Blog: Minimizing Financial Clutter
Should I keep this?
Where should I keep this?
What if I don't keep this? I might need it someday.
The fear of making a wrong decision can cause us to make no decision at all. And, as professional organizer Barbara Hemphill puts it, the result of postponed decisions is … clutter.
Many of my clients are disorganized because they are perfectionists! Does that sound odd? It isn't. Think about it: You have a box of miscellaneous papers. Your thought process goes something like this:
"Some of the papers look "official" and, therefore, worth keeping. But for how long? Forever? What dire consequences will happen to me if I discard them? I had best not find out! So I'll just keep them all to be on the safe side. Now, where should I keep them?..."
"Some of these papers don't really look official, but they sure look interesting! Yes, I did miss this seminar (it was held 3 years ago), but I might want to contact the organization to see if they will be offering it again. Or, I could just file it under "Seminars" so I'll have the information in case I need it. Or should I file it under the seminar topic, instead of just under "Seminars"? How will I remember where I put it? This is dumb! I'll just leave it in the box and decide later …"
We're afraid of making a "wrong" or "bad" decision … so we don't! But of course, a non-decision really is a decision. It's a decision for disorder instead of order. It's a decision to keep an open loop open, rather than to close it and be done with it. And the result is clutter – in our homes, our offices, and in our brains. Each unmade decision adds to the pile of physical and mental clutter.
How do we prevent analysis paralysis?
Get "Just Enough" Information. Perfection is a direction, not a destination. Maybe you need perfect information to safely send a man to the moon, but you don't need "perfect" information to make a decision about your paperwork. In fact, there really is no such thing as "perfect" information. Go to the IRS website, for example. Now, you would think that they, of all people, would be able to tell you definitively exactly how long you need to keep your tax records. Upon reading their information, however, you'll see some less-than-definitive information. So, if your life motto is "Better safe than sorry", you can follow the most tax-record-conservative suggestions. If you have limited storage space, or if you are confident that you could retrieve the needed information in a pinch, you can follow the "minimum requirements". Bottom-line is, eliminate the word "perfect" from your vocabulary, and replace it with the word "sufficient".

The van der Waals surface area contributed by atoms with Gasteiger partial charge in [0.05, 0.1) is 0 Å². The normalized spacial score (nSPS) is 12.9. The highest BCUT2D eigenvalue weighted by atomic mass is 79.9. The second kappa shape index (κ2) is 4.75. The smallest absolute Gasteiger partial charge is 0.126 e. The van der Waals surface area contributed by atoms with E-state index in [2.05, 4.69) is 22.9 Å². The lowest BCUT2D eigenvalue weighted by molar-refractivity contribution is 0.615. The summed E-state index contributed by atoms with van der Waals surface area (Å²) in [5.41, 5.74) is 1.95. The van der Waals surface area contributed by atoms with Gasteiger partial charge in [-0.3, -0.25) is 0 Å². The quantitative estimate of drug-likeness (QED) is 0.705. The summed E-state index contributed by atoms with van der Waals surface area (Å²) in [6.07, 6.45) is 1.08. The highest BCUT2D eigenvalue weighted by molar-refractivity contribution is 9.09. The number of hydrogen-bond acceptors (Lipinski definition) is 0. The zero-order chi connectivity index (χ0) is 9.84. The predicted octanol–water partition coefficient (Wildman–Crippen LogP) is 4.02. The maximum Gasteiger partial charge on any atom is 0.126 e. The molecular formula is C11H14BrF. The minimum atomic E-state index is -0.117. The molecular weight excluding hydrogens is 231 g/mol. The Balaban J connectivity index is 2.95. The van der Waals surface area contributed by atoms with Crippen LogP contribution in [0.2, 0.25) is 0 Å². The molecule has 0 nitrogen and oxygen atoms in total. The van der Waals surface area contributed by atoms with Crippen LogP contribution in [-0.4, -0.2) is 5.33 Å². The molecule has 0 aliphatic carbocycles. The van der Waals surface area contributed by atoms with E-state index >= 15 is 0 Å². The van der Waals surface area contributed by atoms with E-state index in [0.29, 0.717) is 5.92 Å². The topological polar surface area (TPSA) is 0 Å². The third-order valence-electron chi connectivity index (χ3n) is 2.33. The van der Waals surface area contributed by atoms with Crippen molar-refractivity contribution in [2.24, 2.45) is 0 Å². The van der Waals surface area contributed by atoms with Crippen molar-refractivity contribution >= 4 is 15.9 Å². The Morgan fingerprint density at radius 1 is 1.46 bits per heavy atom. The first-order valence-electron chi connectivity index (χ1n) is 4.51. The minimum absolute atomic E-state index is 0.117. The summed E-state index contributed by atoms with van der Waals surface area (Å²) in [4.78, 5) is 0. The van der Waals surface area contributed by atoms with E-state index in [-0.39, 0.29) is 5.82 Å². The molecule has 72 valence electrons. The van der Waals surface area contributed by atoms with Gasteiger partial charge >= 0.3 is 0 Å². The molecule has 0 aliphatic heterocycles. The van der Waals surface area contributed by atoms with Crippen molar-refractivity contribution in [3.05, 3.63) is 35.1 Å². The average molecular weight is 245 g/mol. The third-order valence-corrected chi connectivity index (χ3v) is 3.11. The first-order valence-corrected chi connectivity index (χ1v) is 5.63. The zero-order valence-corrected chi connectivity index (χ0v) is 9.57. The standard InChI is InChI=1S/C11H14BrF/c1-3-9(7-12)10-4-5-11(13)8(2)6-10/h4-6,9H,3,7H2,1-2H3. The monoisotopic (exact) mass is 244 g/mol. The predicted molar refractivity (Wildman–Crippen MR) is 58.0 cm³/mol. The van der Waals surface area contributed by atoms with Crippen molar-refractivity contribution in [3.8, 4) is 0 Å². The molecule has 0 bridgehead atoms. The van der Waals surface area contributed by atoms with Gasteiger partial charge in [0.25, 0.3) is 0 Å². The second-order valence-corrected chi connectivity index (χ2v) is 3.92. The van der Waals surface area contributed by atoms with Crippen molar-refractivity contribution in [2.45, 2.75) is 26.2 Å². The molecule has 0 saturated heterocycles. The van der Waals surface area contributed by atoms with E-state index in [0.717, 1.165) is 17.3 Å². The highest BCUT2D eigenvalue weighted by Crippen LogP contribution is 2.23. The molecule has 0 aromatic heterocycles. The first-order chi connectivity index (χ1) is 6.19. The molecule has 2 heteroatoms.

Go With Your Gut. My mother always regretted when she didn't go with her first thoughts about something. Her first impressions usually turned out to be correct. It was when she second-guessed herself that she ran into problems. This rule applies to making decisions about paperwork, too. When I work with clients, I encourage them to talk to themselves as they make decisions. I encourage them to file papers under the first category name that they mention as they talk about a particular paper. It may not be the way I would file, but then, I'm not the one who's going to have to find that piece of paper again!
Have a Records Retention Policy. This is a must for businesses, and can be useful for individuals, too. A records retention policy lets you make the "Keep/Discard" decision once. After that, you just have to follow your established policy. For example, individuals could make a policy that says "Meeting notices shall be discarded after the meeting date has passed." In the seminar notice case I mentioned earlier, there would be no question about what to do with the notice, had the person had a records retention policy in place. You're letting the "policy" be responsible for your decisions.
Have Faith. Have faith that, in this computer age, most personal paperwork can be easily re-created, if necessary. And most importantly, have faith that you are a competent person who can confidently make "good-enough" decisions.
posted on: 10/26/2008 11:30:00 AM by Katherine Trezise
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Minimizing Financial Clutter
by Katherine Trezise
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Katherine Trezise is president of Absolutely Organized, based in Baltimore, MD. She is president-elect of the National Study Group on Chronic Disorganization. Katherine holds a masters degree in business administration, is a Certified Professional Organizer® and a Certified Professional Organizer in Chronic Disorganization®. Absolutely Organized specializes in helping people organize their homes, paperwork and financial records to make room in their lives for the things, people and activities that are most important to them.